What is it about classic sinusoidal corrugated roofing that so appeals?
I'm not sure I know the answer but I love the soft corduroy lines on the roof plane, tight and strong.
For lovers of resource efficiency, making a flat sheet thinner than a millimetre span a metre or more was an idea of genius. It is a true product of the industrial revolution: standardised, lightweight, transportable, reusable, it played a major role in helping to build in the emerging countries. First used on Gravesend Pier in 1845, the material remains a key part of the Australian vernacular, its status elevated from mere building to architecture in the hands of great architects like Glenn Murcutt. We used it with sparkling effect at the Cheltenham Media Centre and student houses.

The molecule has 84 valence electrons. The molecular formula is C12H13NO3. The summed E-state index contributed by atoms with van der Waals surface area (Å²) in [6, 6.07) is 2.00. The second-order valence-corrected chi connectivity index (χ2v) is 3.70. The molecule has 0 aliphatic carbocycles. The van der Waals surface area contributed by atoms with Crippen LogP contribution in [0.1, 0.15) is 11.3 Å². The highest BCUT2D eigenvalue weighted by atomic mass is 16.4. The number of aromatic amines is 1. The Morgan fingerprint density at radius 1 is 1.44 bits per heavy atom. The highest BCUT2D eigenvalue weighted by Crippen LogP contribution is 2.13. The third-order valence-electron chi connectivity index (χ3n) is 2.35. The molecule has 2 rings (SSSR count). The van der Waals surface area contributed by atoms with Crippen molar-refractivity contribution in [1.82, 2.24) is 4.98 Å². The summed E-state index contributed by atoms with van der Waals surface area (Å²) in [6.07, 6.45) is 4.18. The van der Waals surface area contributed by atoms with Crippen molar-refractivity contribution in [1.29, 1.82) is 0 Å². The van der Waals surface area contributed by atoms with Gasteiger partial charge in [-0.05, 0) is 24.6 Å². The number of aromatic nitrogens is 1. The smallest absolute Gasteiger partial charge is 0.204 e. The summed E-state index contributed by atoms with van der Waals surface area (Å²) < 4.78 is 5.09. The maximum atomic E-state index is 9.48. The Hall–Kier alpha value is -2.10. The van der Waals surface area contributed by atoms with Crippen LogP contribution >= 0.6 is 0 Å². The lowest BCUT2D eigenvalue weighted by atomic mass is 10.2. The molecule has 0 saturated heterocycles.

Deteriorating felt roofing on my seaside shack this summer gave a perfect excuse to evoke the Queensland House. Next to the sea, galvanised iron would soon be red with rust so we used (as at Cheltenham) simple mill finished aluminium. On a plot of rough grass there is no need for gutters, so the sharp edges throw off the water straight to the ground. It's lovely to read the sheetiness of the material as Murcutt manages - which makes hips a challenge. At Cheltenham we did this by secret gutters at the hips - more abstract but just a bit too hard for a local builder. At the end of the day, shedding the water remains top priority.